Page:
A history of deadly chemical facility disasters prompts calls for EPA to help
When the explosions shook her North Carolina home, Jazmine Webster wasted no time racing outside to investigate the series of loud booms that rattled her Winston-Salem neighborhood one late January evening.
The billowing smoke Webster witnessed pointed clearly to the culprit – the Winston Weaver Co., Inc. fertilizer plant a few blocks from her home was on fire. Along with the smoke, Webster could smell something unusual in the air, “definitely a chemical,” she recalled in a recent interview.
Police soon knocked on her door, telling her to evacuate; they were not sure what else might happen at the plant as it burned.
The January 31, 2022, Weaver fertilizer plant fire had so much ammonium nitrate on site that the event could have turned into “one of the worst explosions in U.S. history,” Winston-Salem Fire Chief William Mayo noted when he addressed reporters as the inferno raged.
Explosions of stored ammonium nitrate are responsible for some of the worst chemical disasters on record, according to a joint chemical advisory released in 2015 by the U.S. Environmental Protection Agency, Occupational Safety and Health Administration, and Bureau of Alcohol, Firearms and Tobacco.
In April 2013, an ammonium nitrate explosion at a fertilizer plant in West, Texas, killed 15 people and injured more than 160. In October 2003, in St. Romain en Jarez, France, an ammonium nitrate fire and explosion injured 26 people. In September 2001, a fertilizer facility explosion in Toulouse, France, led to 2,500 injuries and 30 deaths.
Since 1996, the EPA has had in place a Risk Management Plan (RMP) rule that directs companies to report on the quantities of hazardous substances, including ammonium nitrate, that they have on site, along with the potential effects of a chemical accident, and other information.
But after years of calling for stronger regulations to protect the public from the risks posed by fertilizer plants and others facilities where hazardous chemicals are stored, a coalition of faith leaders, environmental advocates and health experts are accelerating their efforts, joining recently with members of Congress to demand the Biden administration enact tighter requirements.
In meetings and communications with top administration officials, the groups say urgent reform is needed.
‘A real and present danger’
Almost 200 million people live near facilities like the Weaver plant, and many work or go to school in areas that would be devastated by worst-case explosions, a coalition of 333 health and environmental experts said in an April 20 letter sent to EPA Administrator Michael Regan, who was North Carolina’s top environmental official before joining the Biden administration in March last year.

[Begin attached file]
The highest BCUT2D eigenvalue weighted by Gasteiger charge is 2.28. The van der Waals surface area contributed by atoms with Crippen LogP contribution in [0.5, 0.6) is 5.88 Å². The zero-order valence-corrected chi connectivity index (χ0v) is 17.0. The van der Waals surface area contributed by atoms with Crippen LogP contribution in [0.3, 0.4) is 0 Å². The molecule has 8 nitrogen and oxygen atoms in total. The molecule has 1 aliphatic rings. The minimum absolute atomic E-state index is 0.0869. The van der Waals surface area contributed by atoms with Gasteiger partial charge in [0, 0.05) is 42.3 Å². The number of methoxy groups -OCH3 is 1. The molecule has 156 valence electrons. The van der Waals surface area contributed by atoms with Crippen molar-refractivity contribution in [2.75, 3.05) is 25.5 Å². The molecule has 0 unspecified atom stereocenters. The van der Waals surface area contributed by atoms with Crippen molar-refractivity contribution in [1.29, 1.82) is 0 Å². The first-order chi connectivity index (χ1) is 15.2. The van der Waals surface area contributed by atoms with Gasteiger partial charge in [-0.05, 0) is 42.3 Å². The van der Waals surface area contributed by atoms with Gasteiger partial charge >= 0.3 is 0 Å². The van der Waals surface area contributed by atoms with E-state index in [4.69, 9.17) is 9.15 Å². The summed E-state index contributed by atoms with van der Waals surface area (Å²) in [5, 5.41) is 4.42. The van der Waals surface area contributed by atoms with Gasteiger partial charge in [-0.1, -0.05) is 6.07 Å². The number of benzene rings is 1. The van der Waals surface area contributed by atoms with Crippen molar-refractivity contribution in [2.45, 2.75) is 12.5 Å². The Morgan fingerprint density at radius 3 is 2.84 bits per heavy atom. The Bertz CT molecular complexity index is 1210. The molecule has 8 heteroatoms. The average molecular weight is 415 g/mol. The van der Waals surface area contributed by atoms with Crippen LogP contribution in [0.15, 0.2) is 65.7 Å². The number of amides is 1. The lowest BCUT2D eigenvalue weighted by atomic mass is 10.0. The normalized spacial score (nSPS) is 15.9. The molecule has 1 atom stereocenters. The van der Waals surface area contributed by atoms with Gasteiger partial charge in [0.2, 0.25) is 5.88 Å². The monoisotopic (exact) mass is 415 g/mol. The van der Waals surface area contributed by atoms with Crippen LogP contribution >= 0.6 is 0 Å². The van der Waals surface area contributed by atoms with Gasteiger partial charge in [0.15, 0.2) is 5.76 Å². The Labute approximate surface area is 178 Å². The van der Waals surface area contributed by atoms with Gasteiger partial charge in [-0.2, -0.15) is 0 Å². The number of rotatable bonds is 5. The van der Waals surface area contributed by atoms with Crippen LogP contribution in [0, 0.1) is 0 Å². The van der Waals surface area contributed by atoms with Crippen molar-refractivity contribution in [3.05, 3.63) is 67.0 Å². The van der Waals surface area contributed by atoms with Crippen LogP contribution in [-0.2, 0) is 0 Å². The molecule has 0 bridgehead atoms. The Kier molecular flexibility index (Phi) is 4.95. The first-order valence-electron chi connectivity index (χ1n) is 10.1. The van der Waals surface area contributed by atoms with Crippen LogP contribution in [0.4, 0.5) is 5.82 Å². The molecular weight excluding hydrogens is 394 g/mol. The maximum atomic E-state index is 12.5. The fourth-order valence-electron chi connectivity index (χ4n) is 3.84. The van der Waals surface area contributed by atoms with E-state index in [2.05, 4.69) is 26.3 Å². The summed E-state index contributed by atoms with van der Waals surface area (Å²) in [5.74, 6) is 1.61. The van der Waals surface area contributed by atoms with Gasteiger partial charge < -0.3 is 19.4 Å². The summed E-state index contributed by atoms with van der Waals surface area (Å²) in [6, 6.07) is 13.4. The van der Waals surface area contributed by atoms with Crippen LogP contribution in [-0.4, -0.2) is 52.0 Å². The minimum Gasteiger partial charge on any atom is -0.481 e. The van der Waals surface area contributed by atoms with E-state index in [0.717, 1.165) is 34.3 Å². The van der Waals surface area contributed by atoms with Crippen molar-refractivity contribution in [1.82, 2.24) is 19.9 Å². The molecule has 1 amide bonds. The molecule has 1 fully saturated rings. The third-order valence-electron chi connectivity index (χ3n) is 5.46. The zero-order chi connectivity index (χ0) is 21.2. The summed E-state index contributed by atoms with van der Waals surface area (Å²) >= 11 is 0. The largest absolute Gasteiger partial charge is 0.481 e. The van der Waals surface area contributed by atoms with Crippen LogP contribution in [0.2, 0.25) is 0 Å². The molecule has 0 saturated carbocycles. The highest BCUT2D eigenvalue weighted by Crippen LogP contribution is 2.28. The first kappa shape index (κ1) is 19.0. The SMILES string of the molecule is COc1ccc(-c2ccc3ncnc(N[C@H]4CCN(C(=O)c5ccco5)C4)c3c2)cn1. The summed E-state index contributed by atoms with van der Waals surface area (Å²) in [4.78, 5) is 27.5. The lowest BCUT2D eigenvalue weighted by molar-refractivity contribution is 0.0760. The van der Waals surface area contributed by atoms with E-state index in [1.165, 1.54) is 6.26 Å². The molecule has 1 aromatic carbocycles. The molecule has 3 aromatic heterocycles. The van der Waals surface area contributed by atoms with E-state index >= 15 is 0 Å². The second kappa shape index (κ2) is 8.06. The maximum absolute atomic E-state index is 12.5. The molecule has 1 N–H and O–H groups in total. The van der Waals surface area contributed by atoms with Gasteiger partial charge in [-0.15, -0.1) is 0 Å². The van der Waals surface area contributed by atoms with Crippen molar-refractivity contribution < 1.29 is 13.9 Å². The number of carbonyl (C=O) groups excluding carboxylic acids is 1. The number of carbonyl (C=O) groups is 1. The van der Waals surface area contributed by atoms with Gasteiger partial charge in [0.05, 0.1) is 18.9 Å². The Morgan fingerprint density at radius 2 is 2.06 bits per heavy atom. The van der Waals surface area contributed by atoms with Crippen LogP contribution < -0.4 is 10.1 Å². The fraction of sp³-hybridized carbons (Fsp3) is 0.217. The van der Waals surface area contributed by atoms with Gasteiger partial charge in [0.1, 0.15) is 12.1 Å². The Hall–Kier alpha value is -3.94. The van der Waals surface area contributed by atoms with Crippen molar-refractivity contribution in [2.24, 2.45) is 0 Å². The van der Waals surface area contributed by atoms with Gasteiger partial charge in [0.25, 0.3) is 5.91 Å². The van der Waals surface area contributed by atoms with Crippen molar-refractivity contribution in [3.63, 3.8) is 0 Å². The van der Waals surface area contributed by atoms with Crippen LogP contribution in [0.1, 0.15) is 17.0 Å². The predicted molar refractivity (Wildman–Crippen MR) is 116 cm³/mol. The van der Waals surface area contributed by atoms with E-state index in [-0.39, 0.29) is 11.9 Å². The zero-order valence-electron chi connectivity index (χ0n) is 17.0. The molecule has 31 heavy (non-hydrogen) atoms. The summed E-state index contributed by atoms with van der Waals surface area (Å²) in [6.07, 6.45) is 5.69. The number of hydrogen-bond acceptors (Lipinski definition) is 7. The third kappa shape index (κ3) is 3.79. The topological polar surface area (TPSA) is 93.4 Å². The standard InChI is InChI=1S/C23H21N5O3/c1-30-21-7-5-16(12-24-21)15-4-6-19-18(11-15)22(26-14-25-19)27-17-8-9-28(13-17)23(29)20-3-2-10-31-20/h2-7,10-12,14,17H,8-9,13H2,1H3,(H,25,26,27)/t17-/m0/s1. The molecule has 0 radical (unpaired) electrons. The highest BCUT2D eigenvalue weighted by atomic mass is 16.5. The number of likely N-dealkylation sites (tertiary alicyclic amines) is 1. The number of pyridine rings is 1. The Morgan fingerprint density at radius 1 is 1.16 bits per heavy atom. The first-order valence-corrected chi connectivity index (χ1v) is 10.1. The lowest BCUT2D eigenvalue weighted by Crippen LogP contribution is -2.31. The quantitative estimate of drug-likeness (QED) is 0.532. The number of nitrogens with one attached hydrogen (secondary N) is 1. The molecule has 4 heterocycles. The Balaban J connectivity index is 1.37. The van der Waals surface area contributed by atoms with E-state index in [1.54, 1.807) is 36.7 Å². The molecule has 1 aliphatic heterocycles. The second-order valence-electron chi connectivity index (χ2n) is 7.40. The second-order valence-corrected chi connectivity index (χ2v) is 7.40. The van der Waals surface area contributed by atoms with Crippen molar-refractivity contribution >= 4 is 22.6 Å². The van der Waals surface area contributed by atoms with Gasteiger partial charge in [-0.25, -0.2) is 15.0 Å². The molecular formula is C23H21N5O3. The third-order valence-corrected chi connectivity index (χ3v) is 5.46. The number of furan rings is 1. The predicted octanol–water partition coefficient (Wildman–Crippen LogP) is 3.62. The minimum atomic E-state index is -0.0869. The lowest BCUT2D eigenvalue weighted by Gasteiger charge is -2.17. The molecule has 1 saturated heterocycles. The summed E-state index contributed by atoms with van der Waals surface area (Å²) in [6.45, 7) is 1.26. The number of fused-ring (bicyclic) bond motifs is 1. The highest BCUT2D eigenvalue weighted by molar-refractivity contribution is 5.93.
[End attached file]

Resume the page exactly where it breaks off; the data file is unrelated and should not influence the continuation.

“[T]he threat of chemical disasters in the United States is still a real and present danger for many communities and workers across the country,” the letter states. “Chemical disasters, including large-scale releases, fires, explosions, and near-misses, occur regularly across the country, including recently in your home state of North Carolina…”
A group of 31 House and Senate lawmakers wrote their own letter to Regan citing 149 “harmful chemical disasters” per year, on average, over the last ten years.
“Recent chemical disasters have highlighted shortcomings in federal regulations that fail to sufficiently protect workers and communities living near hazardous chemical facilities,” their letter stated.
This month, the nonprofit law group Earthjustice and the New York attorney general’s office also urged new actions.
The groups seeking stricter RMP mandates want the EPA to require companies to use safer chemicals that pose less of a risk in fires; to involve workers in crafting plans for securing chemicals and controlling releases; and to ensure that nearby communities get swift notification about the extent of any incidents, among other measures.
The meetings follow the Biden EPA’s decision to take a retrospective look at its RMP rule, and come after Biden’s 2021 executive order requiring federal agencies to review existing regulations with an eye to tackling the climate crisis and promoting environmental justice. The RMP rule is an equity issue because the regulated facilities are often sited close to low-income or minority communities that historically have faced disproportionately high levels of air, water and other pollution.
‘Too many risks not to tell someone’
Back in Winston-Salem, some residents are pursuing a class action lawsuit against Weaver alleging the explosion and fire resulted in “toxic and/or hazardous chemicals being released into the surrounding community.”
The March 3 filing in Forsyth County Superior Court alleges that the air pollution released during the fire could include plastics, metals and remnants of ammonium nitrate that can irritate the eyes and cause difficulty breathing.
“Defendant’s storage of extremely dangerous and explosive chemicals, including 600 tons of ammonium nitrate, is an inherently dangerous activity,” the lawsuit states.
A representative for Weaver did not respond to a request for comment.
After witnessing the fertilizer facility fire, Webster told The New Lede that she would like the federal government to force companies to tell communities about the chemicals they’re using, and the risks associated with them.
“These chemicals are harmful, there are too many risks not to tell someone,” she said.